The obligatory, chaste romantic thread in the film, in which Meenakshi increasingly falls for the once-undesirable Hanumanthu as his altruism grows public, is also a complete dud. A big part of the issue is that, in the lead role, Teja Sajja is pretty one-dimensional. He’s perfectly fine in a comedic capacity, playing a misfit-turned-superhero attempting to understand his unlikely new powers. But he has a harder time with the emotional/human element; the film tries to give him opportunities to showcase vulnerability in the sibling relationship with his sister, but Sajja mostly flounders through these. The romantic relationship is no different; Hanumanthu’s puppydog-like desire for Meenakshi doesn’t connect with the audience at all. The two also have no real chemistry onscreen together; Amritha Aiyer is likable as Meenakshi, but we really don’t understand what exactly about her personality Hanumanthu finds so attractive.

After Intermission, the film builds up to a showdown between Hanu Man and “Mega Man,” the supervillain alter-ego of Michael (played by Vinay Rai), a shadowy multimillionaire who comes to the village promising philanthropy with the real motive of stealing Hanu Man’s jewel/powers. Michael is a legitimately engrossing character at his core. The movie opens with a glimpse of his childhood, where he perversely murders his own parents by setting a housefire so he can be more like the superheroes he idolizes, Spider-Man and Batman, whose parents are dead. His desperation to be the ultimate superhero continues well into adulthood. It’s engaging to watch Hanu Man develop more of an edge with Michael’s character. But ultimately, he too descends into hammy antics and action, including a pretty laughable climactic fight, which is needlessly silly both from a story perspective and a VFX perspective.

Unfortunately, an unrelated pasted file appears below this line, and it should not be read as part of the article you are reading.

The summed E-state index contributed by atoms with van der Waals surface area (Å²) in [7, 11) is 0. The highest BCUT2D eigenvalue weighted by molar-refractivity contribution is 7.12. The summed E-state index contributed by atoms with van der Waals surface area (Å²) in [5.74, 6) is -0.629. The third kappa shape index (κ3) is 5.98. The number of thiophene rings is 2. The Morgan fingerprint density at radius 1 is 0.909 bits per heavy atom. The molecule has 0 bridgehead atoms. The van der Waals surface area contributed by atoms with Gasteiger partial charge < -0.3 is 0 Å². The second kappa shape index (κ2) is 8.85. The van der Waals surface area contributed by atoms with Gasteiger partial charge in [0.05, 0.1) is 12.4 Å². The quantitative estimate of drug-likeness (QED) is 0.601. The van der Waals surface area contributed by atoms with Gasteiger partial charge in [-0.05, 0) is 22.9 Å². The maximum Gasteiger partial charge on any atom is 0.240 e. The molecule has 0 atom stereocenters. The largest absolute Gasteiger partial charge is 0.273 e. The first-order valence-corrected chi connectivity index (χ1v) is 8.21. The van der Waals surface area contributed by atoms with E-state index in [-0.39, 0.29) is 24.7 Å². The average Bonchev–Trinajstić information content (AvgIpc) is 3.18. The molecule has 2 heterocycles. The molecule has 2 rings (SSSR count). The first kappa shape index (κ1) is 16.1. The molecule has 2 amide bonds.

Much of the film’s superhero mythology is rooted in Hindu beliefs surrounding the deities Hanuman and Rama, both of whom are visualized at various points. In this respect, Hanu Man will naturally resonate far more for the Indian audience than it will for international audiences. For those who are not well-versed in Hindu iconography, the full significance of Hanumanthu’s powers and the gods who bestow them upon him will likely be lost. While this is certainly not a fault of the film itself, it’s worth noting that the stakes of Hanu Man’s heroism – particularly during the deity-involved climax and sequel tease – will be greatly muted for oblivious Westerners watching the movie.

While Hanu Man certainly has its moments, the essence of the film – a lovable loser becoming a superhero and kicking ass against cartoonish opponents – ultimately isn’t fresh or compelling enough for its core appeal to extend beyond families with children in the perfect age pocket for entry-level superhero stories. The screenplay is credited to “Scriptsville,” a Hyderabad-based writing collective co-founded by director Prasanth Varma, and one definitely senses that it was drafted by a committee. With the exception of certain evocative moments involving Michael and some winning comedy with Kaasi, the script feels creatively pretty inert, making its most juvenile moments that much more eyeroll-inducing for the non-family audience. Which is not to say that Hanu Man is joyless for adults – far from it – but rather, that it will likely only fully deliver for you if you can count your age using two hands.

Rating: ★★½ (out of ★★★★★)